The mind-body benefits of Pilates

Recall the phrase, “Don’t knock it ‘til you try it?”

The old me (a decade or so ago) would have never believed that mindful movements that were low impact and incorporating stretching, balance, and breath work could pay off in the physical and mental sense.

The new me is overwhelmed with joy that Pilates is incorporated into my daily routine. Not only do I sleep well, but my body feels strong, healthy, and capable; the deep breaths are soothing, my posture is better, and it’s far from taxing.

Pilates was a recommendation by my neurologist.

When you pair yourself with a great medical team, the recommendations outside of your traditional treatment plan can pay off in spades.

Let’s start with how much time is recommended to incorporate in your daily/weekly schedule for physical movement?

The Office of Disease Prevention and Health Promotion via Physical Activity Guidelines for Americans (issued by the U.S. Department of Health and Human Services), states that for Americans to receive substantial health benefits it is recommended that adults do at least 2 hours and 30 minutes of a moderate intensity exercise per week.

They define “moderate intensity” activities to include: walking briskly, active forms of yoga, line dancing, general yard work, water aerobics, recreational swimming, or tennis with a partner.

“Today, about half of all American adults – 117 million people – have one or more preventable chronic diseases.”**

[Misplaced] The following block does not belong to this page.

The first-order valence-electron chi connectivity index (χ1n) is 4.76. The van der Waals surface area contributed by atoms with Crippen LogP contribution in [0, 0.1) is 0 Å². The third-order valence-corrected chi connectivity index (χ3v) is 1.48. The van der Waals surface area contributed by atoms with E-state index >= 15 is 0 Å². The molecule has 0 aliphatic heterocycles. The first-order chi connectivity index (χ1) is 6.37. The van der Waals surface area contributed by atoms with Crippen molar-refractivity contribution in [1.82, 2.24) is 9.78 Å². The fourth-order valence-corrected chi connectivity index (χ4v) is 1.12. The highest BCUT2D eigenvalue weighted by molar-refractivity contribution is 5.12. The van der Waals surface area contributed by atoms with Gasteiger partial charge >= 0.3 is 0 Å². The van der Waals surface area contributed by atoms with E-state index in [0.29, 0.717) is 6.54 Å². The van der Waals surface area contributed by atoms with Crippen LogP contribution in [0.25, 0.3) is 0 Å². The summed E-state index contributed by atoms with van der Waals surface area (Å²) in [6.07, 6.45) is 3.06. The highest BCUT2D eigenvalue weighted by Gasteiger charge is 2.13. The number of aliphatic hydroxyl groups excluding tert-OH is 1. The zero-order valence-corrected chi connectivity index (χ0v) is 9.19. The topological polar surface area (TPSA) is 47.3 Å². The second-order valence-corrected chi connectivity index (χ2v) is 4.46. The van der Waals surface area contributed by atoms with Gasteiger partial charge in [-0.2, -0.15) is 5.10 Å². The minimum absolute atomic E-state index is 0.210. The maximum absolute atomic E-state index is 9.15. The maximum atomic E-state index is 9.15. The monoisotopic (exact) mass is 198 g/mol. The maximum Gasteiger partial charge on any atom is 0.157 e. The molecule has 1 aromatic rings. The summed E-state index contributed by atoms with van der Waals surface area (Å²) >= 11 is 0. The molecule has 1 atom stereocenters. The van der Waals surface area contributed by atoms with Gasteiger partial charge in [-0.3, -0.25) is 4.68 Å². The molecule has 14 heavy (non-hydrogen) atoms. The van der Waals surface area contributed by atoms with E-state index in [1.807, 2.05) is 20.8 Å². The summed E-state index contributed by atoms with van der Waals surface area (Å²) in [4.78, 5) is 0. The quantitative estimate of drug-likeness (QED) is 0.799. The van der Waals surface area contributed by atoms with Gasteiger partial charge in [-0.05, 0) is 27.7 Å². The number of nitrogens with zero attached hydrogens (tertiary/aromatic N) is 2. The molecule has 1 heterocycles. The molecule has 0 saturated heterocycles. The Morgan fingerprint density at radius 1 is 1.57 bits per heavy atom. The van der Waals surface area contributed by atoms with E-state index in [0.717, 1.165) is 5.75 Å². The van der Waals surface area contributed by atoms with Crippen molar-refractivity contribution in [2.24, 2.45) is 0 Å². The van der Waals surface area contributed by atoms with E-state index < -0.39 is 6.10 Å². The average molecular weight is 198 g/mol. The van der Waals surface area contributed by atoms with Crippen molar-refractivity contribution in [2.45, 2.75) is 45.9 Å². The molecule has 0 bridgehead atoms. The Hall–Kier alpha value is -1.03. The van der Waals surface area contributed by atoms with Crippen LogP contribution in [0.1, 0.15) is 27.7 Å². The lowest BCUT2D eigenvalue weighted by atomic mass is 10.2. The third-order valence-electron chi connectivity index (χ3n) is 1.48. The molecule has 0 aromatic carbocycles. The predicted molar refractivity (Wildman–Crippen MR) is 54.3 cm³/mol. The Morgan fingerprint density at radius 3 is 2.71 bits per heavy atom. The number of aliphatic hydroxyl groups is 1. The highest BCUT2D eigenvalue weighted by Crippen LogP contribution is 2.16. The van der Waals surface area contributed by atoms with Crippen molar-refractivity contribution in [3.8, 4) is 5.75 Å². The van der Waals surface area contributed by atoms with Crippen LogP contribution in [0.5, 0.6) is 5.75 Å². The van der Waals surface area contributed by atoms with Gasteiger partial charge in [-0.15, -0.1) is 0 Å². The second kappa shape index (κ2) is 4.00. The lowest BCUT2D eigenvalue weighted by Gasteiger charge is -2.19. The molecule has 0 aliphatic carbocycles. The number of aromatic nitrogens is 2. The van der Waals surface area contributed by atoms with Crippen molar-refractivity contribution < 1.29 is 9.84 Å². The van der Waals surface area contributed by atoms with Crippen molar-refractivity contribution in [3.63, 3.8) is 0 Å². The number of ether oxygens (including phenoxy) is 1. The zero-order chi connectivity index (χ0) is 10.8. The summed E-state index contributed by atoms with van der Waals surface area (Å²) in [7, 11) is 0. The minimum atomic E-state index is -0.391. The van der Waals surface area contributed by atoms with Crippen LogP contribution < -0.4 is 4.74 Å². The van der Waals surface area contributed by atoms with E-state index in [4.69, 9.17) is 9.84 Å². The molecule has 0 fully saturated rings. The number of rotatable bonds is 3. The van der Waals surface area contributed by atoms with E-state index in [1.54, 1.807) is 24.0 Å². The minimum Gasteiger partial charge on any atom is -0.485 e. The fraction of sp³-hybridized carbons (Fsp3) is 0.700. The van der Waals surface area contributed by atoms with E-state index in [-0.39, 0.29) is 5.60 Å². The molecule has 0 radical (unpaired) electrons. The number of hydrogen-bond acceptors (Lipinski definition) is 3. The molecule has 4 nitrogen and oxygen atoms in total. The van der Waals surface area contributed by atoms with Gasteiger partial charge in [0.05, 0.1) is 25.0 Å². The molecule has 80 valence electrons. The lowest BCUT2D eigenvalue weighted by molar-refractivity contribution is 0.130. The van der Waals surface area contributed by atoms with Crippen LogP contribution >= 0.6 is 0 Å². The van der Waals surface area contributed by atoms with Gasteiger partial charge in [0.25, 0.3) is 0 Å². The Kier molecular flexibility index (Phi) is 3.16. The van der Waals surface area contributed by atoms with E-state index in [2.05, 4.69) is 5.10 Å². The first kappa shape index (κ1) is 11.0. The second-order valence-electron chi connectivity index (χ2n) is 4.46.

Dedicating time to exercise can lower risk of: “coronary heart disease, stroke, hypertension, type 2 diabetes, some cancers, anxiety, depression, Alzheimer’s disease and other dementias.”*

I like to change up my exercise routine here and there, but I also have my favorites.

I began my Pilates practice in 2016. Some years it has been more prominent in my routine, some years less.  In 2022-2023 it has been my primary exercise routine and I am committed to continuing it. My daily practice ranges from 25 minutes – 50 minutes.

“Very few 30 minute workouts give your body everything it needs – cardio, strength building, and stretching.”*

Many workouts give your body just one or two of the three. Examples:

Soccer Cardio
Tennis Cardio
P90X Strength building, cardio
Vigorous yoga methods Strength building, stretching
Rigorous swimming Cardio, strength building, stretching
Mat Pilates Cardio, strength building, stretching


The top 5 benefits that I appreciate about mat Pilates:

#1- Can be done at home, on vacation, in an airport lounge

#2- Requires no equipment

#3- No downtime between exercises (I can flow through one after another.)

#4- Less risk of injury

#5- Trains the mind as well as the body (similar to the martial arts)

“You use your own body for resistance making your workout extremely efficient.”*  This is impressive, right?

Whatever exercise you choose is up to you. Please be mindful about any health conditions and seek your doctors’ advice prior to beginning any exercise regime.

The Physical Activity Guidelines for Americans explained that being physically active has many benefits:

-Less likely to develop many chronic diseases (type 2 diabetes, cardiovascular disease)

-Can reduce feelings to depression and anxiety

-Can improve sleep quality

-May provide temporary improvements in cognitive function and state anxiety

-Maintain a healthier body weight

To put it in perspective, “Seven of the ten most common chronic diseases are favorably influenced by regular physical activity.”**

The economic burden of this equates to around “$117 billion in annual health care costs and about 10% of premature mortality.”**

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